Part One focuses on Why Children Experience Emotional Outbursts and How to Cope.
Emotional outbursts are rapid changes in emotional expressions where exaggerated or intense emotions and feelings occur.
Crying is a normal emotion at any age, especially when overwhelmed by intense feelings such as stress, anger, fear, or joy. However, some kids cry more than others. You may also notice that the same kids get easily triggered into anger, frustration, or excitement compared to their peers. Such children are said to have emotional outbursts.
Why do children have emotional outbursts?
It is common for children to experience emotional outbursts, especially if it is their only means of communication. Children between the ages of 1 and 3 are more likely to have emotional tantrums and meltdowns. These kids lush out when frustrated but cannot communicate effectively with their parents or caretaker. Others get the outbursts when they feel insecure about something or someone or don’t want to do something they have been asked to do.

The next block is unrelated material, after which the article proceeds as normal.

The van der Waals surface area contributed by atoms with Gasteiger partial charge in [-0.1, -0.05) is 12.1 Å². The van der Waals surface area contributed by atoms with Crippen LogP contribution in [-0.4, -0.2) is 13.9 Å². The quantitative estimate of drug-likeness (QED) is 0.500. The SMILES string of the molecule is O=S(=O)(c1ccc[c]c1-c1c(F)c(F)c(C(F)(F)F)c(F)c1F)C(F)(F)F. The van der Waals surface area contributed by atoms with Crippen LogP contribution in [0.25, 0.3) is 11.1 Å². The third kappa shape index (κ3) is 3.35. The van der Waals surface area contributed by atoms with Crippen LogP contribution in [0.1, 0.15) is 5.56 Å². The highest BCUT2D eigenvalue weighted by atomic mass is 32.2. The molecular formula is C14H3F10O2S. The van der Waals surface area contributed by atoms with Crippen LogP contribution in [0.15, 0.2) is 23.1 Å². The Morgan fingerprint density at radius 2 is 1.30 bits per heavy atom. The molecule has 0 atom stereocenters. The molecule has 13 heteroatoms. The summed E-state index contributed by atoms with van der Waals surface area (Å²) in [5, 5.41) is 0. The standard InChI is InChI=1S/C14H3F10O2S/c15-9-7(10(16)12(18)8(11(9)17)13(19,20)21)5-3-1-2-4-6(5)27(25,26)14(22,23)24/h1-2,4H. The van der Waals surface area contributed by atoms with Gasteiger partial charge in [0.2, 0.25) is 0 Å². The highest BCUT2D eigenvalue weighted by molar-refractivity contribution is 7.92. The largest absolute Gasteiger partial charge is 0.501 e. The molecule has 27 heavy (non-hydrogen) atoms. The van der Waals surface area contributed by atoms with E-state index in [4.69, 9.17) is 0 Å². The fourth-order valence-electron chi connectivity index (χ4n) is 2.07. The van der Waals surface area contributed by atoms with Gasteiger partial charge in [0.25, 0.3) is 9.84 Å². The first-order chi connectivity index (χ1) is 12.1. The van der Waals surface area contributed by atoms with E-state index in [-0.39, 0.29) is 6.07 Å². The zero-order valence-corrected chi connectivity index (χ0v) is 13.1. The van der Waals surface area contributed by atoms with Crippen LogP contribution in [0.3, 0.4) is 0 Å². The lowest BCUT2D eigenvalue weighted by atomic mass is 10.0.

When expressed in a socially accepted manner, anger issues or emotional outbursts are usual and healthy emotions. It is vital to gauge your child’s severity level to determine if their reactions are normal or not. It is advisable to ignore your child’s outbursts if they are low. However, if they are regular and unmanageable, there may be an underlying issue.
Some of the significant causes of regular emotional outbursts among children include:
Attention-Deficit Hyperactivity Disorder (ADHD):
Studies show that majority of kids who present severe emotional outbursts also fit the ADHD criteria. Most ADHD symptoms, including the inability to focus, lack of patience, and inability to tolerate boredom, can trigger aggression. This means that you will have to treat your child’s ADHD for them to overcome emotional outbursts.
Anxiety is a significant contributor to emotional outbursts among children. A child with anxiety issues may overreact with major emotional outbursts to any situation that provokes stress or anxiety. Children with trauma and neglect history or learning disabilities may also become defensive and aggressive when confronted by painful or uncomfortable situations.